The first time, in 2018-19, it was not long after he'd been elevated to lead the national team in a re-building phase after a ball-tampering scandal in South Africa that resulted in then-captain Steve Smith and vice-captain David Warner being banned for 12 months.
Virat Kohli's squad won that series 2-1 to claim India's first test series win on Australian soil.
This time Australia had the settled combination — the top-rated bowling attack in test cricket, Smith and Warner back — and India was missing a team full of regular starters because of injuries and Kohli's unavailability for three-quarters of the series. And yet India won 2-1, again.
Somehow, India found a way to rebound from one of its worst batting collapses — all out for 36 in an eight-wicket loss at Adelaide in the first test last month — to win the second test in Melbourne and get the emotional better of a drawn third test in Sydney.
When all it needed was a draw in Brisbane to retain the Border-Gavaskar trophy, stand-in captain Ajinkya Rahane's injury-plagued India squad never had any intention other than to produce an upset win in the fourth and final test at the Gabba.
They did it with three overs, three wickets and only minutes to spare.
"I'm going to cop heaps of flak, I know that," Paine said Tuesday in the wake of India's remarkable three-wicket win. "I've been absolutely belted by (critics) for about seven days."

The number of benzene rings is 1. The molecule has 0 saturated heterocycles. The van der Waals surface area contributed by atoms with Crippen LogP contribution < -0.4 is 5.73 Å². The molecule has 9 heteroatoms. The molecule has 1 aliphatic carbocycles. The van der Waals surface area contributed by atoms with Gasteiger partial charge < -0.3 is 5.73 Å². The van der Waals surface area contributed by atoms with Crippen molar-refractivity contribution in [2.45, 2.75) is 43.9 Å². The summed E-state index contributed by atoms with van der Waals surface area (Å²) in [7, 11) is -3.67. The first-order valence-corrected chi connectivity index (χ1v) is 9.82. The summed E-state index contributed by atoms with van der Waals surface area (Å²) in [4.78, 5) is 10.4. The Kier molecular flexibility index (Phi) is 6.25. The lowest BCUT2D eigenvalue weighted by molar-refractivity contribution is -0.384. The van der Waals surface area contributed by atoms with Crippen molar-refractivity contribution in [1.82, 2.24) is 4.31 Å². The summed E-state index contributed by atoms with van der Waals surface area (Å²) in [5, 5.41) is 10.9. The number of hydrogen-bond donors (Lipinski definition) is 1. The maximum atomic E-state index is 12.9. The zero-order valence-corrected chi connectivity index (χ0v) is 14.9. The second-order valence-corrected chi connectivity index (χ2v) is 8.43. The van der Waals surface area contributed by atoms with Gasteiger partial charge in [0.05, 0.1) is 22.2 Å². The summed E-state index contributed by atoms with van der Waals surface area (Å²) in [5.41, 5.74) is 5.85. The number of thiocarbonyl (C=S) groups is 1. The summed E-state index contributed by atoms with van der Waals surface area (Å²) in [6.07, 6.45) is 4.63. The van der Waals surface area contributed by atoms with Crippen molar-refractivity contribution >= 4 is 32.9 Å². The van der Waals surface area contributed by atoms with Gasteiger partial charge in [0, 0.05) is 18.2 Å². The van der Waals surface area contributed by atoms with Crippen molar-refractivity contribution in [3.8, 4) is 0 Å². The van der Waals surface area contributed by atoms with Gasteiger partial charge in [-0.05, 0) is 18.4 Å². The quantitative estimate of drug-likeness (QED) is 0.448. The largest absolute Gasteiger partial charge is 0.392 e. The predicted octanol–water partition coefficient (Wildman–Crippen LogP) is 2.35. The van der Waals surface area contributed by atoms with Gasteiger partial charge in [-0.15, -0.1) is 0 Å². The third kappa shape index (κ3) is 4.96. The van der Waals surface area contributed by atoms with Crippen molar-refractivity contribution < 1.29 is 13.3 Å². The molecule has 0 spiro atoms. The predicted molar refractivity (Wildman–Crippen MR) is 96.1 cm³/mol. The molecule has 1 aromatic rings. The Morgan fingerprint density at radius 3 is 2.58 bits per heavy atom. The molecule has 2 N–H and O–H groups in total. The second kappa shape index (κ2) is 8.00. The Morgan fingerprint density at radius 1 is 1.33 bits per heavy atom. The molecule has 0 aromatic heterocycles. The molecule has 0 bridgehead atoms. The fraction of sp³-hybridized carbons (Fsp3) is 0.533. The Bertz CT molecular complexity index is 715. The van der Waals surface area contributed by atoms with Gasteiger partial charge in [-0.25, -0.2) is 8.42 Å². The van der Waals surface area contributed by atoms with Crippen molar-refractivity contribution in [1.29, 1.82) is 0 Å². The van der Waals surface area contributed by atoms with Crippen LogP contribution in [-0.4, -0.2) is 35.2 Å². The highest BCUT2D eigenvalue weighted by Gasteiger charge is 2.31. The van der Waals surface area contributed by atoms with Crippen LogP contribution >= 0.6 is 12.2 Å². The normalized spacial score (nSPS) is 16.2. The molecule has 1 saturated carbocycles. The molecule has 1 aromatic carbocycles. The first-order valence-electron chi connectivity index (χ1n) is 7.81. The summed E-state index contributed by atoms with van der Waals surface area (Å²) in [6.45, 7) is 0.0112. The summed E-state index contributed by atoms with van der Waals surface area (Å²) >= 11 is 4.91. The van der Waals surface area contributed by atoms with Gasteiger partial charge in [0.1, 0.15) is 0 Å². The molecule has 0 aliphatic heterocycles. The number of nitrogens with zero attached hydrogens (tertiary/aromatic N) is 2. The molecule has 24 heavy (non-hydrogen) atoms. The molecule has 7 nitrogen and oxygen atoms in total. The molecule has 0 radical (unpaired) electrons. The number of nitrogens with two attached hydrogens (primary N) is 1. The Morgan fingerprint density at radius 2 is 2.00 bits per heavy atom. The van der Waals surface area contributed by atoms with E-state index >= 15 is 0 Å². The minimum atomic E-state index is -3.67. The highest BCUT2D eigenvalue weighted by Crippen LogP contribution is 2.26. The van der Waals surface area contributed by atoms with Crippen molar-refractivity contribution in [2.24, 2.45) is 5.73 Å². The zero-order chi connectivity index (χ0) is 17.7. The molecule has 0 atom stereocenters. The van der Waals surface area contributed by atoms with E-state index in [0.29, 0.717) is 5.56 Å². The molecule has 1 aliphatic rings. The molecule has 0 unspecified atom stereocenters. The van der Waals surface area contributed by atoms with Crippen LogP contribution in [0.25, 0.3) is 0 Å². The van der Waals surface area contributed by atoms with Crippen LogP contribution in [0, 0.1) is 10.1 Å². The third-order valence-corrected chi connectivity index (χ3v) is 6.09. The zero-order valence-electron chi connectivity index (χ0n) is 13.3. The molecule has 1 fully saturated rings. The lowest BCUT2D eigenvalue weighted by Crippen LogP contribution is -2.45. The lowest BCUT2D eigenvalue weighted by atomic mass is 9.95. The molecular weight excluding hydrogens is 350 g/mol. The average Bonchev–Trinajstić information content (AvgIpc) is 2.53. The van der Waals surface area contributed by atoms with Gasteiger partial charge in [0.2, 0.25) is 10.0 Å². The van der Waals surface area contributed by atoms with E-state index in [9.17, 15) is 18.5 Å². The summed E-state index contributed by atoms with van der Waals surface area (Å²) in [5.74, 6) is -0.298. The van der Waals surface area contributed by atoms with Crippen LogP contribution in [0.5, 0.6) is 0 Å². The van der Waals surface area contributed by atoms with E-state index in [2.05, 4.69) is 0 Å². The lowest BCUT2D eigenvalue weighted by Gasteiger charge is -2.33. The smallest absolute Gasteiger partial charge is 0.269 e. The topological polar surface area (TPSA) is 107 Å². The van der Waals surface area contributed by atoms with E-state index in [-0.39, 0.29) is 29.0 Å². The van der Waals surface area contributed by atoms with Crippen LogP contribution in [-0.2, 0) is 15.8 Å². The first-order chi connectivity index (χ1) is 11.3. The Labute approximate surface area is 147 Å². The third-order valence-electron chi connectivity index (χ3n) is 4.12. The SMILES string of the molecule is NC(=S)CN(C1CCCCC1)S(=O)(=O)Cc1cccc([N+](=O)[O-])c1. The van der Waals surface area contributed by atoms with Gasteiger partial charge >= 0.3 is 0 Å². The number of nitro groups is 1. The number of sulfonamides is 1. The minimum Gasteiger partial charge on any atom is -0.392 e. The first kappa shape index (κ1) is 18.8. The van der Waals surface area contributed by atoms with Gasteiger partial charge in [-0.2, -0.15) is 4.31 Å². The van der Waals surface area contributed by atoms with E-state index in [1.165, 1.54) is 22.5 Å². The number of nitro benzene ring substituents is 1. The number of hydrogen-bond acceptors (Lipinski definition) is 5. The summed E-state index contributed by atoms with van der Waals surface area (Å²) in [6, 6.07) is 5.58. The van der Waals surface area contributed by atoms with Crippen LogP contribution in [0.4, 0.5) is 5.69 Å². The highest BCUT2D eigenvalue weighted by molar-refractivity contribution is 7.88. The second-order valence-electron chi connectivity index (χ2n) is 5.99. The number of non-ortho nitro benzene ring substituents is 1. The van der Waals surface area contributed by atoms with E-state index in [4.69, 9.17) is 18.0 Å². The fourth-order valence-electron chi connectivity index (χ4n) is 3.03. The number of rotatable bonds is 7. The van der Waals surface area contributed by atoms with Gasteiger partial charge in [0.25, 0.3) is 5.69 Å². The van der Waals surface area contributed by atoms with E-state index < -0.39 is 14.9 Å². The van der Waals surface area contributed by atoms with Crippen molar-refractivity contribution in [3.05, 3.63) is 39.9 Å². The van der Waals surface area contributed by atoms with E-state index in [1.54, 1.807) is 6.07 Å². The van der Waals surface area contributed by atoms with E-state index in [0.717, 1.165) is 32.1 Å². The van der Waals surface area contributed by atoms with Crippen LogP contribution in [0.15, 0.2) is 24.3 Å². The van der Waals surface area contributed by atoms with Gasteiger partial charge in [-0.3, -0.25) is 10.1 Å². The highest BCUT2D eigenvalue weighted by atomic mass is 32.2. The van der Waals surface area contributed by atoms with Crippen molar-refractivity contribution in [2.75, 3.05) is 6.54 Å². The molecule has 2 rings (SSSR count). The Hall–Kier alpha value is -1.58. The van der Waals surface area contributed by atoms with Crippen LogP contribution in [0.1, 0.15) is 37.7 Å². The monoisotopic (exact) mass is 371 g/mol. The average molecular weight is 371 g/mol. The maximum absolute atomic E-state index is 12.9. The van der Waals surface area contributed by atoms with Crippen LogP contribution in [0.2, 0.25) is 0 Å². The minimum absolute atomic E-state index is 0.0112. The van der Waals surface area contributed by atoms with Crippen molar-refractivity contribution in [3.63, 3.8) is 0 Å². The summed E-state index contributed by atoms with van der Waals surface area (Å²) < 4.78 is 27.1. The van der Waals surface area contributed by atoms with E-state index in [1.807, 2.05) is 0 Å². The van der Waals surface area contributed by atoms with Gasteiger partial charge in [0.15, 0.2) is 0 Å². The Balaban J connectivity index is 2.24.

Australia was in a strong position to win the third test last week but was unable to take eight wickets on the last day as India's batting lineup dug in. The Australian fielders put down regulation catches — Paine was responsible for three of those in Sydney. And he was widely criticized for losing his cool and verbally attacking Ravichandran Ashwin as the India allrounder was batting to salvage a draw.
Paine, who'd considered giving up professional cricket not long before his test recall in 2017, was considered a calming influence when he first took over the test captaincy at a tumultuous time for the team in March 2018. He'd played his first four tests in 2010, then spent seven years out of the team in which he'd learned a lot about patience and resilience. He was firm but fair. Cool and composed.
Those traits abandoned him late in this series, and pundits picked up on it.
"That's par for the course for this job. There's people out there who're paid to critique the game, and critique my performance as a player and a captain," he said. "I'm totally fine with that. I'm very honest with myself. I know when I make mistakes.
"This has been slightly different for me the last two weeks with lots of criticism coming my way (but) you've got to have thick skin."
He's won 11, lost eight and drawn four of his 23 tests as captain.
Paine said his focus now is on winning Australia's next test series against South Africa — likely to be in March — and on the team's chances of qualifying for the World Test Championship final in England later in the year.
"Still looking forward to going to South Africa ... we had a goal to make this test championship final and I think that's still achievable," the 36-year-old wicketkeeper said.
"We've got some unfinished business ... I intend to finish that."
- With AP